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Tip of the Day
Language: C++
Expertise: Intermediate
Jan 8, 2001

Using Memset On Class Objects


It's common practice in C, to do a memset on structures, in order to initialize all member variables to some default value, usually NULL. Similarly, you can use memset to initialize class objects. But what happens if the class contains some virtual functions?

Let's take an example:
 
class GraphicsObject{
protected:
	char *m_pcName;
	int    m_iId;
	//etc
public:
	virtual void Draw() {}
	virtual int Area() {}
	char* Name() { return m_pcName;}
};

class Circle: public GraphicsObject{
	void Draw() { /*draw something*/ }
	int Area() { /*calculate Area*/ }
};

void main()
{
	GraphicsObject *obj = new Circle; //Create an object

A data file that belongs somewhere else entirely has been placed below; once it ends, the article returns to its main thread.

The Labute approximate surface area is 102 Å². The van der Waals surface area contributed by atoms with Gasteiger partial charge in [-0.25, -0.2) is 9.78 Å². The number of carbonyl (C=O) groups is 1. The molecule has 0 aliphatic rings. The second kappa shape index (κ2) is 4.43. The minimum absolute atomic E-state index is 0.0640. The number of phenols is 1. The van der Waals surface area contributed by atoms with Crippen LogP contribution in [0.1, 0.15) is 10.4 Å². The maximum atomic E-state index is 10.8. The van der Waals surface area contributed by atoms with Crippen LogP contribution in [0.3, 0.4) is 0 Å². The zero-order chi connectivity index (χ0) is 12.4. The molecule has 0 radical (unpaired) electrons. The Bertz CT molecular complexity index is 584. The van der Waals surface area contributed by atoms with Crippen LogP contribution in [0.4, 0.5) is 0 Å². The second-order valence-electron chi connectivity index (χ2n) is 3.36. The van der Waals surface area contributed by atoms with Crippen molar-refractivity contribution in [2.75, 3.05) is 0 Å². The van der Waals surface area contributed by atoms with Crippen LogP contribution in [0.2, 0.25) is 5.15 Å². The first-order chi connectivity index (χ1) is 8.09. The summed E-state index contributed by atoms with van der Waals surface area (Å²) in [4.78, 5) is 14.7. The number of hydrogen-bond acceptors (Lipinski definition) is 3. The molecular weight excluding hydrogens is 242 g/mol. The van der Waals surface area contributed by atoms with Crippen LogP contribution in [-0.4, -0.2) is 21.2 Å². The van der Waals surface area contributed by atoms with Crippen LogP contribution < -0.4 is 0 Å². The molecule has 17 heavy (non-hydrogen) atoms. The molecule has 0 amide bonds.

memset((void *)obj,NULL,sizeof(Circle)); //memset to 0
	obj->Name(); //Non virtual function call works fine
	obj->Draw(); //Crashes here
}

This results in a crash, because every object of a class containing virtual functions contains a pointer to the virtual function table(vtbl). This pointer is used to resolve virtual function calls, at run time and for dynamic type casting. The pointer is hidden, and is not accessible to programmers by normal means. When we do a memset, the value of this pointer also gets overwritten, which, in turn, results in a crash, if a virtual function is called.

To avoid such mysterious crashes, memset should not be used on the objects of a class with virtual functions. Instead use the default constructor or an init routine to initialize member variables.
Nitin Kumar
 
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